In a report released on March 28, the New-York-based Human Rights Watch (HRW) said that, 10 years after the fall of the Taliban, women are still being imprisoned for running away from domestic violence or for having sex outside of marriage.
@GandharaRFE: Leaders of the minority Hindu community in Pakistan’s southern Sindh province complain that young girls in the area are being abducted and then forced to convert to Islam and married off to Muslim men…[read more]
@AzadiRadio: In Afghanistan ambiguously defined “moral crimes” or “bad character” can mean jail sentences for women. Radio Azadi’s Sayedjan Sabawoon visited Kabul’s only detention facility for women and spoke to the inmates about the charges that brought them there.
Afghan President Hamid Karzai has backed a statement from the country’s top religious body calling for stronger restrictions on women’s freedoms.
Afghanistan’s Independent Human Rights Commission claims the council’s statement — which, among other things, OK’s men’s right to commit violence against women in cases where there is a “Shari’a-compliant reason” — is an injustice that tramples on the dignity of all Afghan women…[READ MORE]
The move was criticized by journalists and characterized by some as an effort by the Afghan authorities to placate the Taliban amid reported peace negotiations involving Afghan and U.S. officials with the Islamist group.
Nasrin, a newscaster at Kabul’s Ariana Television Network, told @RadioAzadi that female presenters already faced a lot of family and societal pressure because of their high-profile jobs…[READ MORE]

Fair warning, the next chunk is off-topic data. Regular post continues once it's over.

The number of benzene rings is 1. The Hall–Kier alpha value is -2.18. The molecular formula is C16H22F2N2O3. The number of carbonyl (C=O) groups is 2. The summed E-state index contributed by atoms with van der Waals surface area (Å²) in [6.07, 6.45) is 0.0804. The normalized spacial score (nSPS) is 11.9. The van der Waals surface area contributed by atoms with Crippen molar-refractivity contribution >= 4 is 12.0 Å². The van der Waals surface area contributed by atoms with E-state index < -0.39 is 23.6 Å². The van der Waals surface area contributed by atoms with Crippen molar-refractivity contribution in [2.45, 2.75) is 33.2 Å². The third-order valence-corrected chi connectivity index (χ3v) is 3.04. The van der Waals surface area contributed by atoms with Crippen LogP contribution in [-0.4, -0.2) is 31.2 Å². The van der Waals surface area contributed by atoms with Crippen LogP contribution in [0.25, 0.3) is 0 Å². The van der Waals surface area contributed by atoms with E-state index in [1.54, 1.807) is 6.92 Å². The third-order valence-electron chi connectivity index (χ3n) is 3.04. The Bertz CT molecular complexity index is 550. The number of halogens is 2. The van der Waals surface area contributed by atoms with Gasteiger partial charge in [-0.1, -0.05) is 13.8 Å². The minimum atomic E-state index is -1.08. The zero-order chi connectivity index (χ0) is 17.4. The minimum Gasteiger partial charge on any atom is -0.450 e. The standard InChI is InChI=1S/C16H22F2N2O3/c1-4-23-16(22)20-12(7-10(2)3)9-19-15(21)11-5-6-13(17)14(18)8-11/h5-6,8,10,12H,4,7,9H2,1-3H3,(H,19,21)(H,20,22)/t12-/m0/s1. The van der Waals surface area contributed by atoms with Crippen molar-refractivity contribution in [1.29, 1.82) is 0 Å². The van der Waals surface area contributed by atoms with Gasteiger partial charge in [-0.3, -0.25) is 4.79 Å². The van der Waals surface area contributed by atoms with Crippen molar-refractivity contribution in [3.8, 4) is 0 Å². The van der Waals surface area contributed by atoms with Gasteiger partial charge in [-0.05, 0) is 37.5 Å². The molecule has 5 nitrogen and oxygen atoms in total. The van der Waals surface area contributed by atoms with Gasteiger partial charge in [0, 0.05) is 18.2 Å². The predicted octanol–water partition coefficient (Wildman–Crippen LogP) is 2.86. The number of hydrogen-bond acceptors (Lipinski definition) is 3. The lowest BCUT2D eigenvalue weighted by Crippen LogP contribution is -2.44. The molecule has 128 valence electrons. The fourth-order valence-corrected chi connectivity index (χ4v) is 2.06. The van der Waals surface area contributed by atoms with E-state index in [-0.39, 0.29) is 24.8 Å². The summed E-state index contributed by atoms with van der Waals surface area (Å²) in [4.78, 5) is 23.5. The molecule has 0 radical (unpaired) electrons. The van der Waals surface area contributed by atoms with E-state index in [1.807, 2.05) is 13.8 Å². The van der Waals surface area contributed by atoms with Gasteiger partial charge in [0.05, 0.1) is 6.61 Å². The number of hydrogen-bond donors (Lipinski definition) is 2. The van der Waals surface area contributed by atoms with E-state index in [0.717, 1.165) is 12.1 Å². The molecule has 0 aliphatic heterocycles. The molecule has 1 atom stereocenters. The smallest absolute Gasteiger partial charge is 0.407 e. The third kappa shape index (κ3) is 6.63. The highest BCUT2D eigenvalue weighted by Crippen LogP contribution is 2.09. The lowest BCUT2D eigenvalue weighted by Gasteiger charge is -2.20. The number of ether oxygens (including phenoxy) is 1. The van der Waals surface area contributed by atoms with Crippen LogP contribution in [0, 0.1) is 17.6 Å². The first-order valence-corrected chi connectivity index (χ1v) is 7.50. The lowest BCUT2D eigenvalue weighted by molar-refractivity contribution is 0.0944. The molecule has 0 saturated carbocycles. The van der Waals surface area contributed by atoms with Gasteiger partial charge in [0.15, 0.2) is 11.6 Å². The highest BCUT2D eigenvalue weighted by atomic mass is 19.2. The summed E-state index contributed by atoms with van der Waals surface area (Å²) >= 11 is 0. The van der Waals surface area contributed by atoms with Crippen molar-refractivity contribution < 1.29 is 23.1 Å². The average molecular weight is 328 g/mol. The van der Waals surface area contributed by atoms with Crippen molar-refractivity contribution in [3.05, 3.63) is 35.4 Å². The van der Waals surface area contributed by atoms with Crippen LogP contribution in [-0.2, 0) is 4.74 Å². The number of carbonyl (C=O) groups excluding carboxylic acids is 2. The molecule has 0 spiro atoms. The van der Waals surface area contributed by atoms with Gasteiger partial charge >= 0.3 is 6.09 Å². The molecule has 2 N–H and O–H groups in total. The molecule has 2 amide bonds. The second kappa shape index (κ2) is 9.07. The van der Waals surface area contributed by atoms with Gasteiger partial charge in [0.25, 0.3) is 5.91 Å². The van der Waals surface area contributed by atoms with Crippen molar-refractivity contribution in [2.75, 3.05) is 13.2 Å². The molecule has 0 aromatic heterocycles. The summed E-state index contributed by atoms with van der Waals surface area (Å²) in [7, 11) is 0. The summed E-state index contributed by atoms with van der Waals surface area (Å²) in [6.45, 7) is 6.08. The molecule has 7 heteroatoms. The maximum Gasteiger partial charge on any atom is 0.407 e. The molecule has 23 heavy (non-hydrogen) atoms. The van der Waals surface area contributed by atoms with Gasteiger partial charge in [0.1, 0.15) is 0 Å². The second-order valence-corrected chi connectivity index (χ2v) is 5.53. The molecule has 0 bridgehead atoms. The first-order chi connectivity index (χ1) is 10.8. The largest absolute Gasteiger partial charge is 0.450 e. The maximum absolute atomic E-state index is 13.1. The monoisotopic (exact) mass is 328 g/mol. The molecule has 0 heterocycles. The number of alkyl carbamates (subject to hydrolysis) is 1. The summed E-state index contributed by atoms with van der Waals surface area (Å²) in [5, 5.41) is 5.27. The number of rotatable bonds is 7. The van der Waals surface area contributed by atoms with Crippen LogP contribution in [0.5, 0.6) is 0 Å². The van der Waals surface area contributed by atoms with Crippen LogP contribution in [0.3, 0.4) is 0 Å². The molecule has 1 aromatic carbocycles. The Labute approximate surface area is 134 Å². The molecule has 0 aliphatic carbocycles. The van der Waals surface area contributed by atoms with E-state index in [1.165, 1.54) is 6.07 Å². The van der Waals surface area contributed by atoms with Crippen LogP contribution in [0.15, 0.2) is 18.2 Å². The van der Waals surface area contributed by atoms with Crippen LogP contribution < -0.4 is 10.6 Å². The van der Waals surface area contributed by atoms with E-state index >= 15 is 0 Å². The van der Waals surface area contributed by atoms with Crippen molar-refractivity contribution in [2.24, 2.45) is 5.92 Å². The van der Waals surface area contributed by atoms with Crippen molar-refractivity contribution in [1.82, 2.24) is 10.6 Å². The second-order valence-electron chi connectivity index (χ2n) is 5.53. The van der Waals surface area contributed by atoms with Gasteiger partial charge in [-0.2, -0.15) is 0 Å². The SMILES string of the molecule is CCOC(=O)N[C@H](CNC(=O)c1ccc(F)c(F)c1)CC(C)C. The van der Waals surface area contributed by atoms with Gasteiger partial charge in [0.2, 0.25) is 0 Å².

Caption: An Afghan man watches an Indian soap opera at his TV shop in Kabul. The Afghan culture minister said that female newsreaders should appear different from actresses in movies and soap operas.
The directive, issued on December 18, is a list of “don’ts” that includes no close-fitting T-shirts, tight trousers, short skirts, and sandals, as well as no ostentatious or glittery clothing in general…[READ MORE]
With marriage on his mind, a man in his twenties chooses a young woman and arranges her kidnapping. He then seizes the woman in the streets, and takes her to his home, where she is pressured to consent to the marriage by the man’s family…[READ MORE]
PESHAWAR, Pakistan — A Pakistani regional assembly has passed a law making it illegal for parents not to extend property rights to female family members, RFE/RL’s Radio Mashaal reports.
The bill was presented in the assembly in the northwestern region of Khyber Pakhtunkhwa by deputy Noor Sahar and was unanimously passed on January 5.
Under Islamic Shari’a law a daughter should receive half as much property from her parents as her brother would receive (two sisters’ shares put together would equal that given to a brother). This is the standard the province’s government expects its citizens to follow…[READ MORE]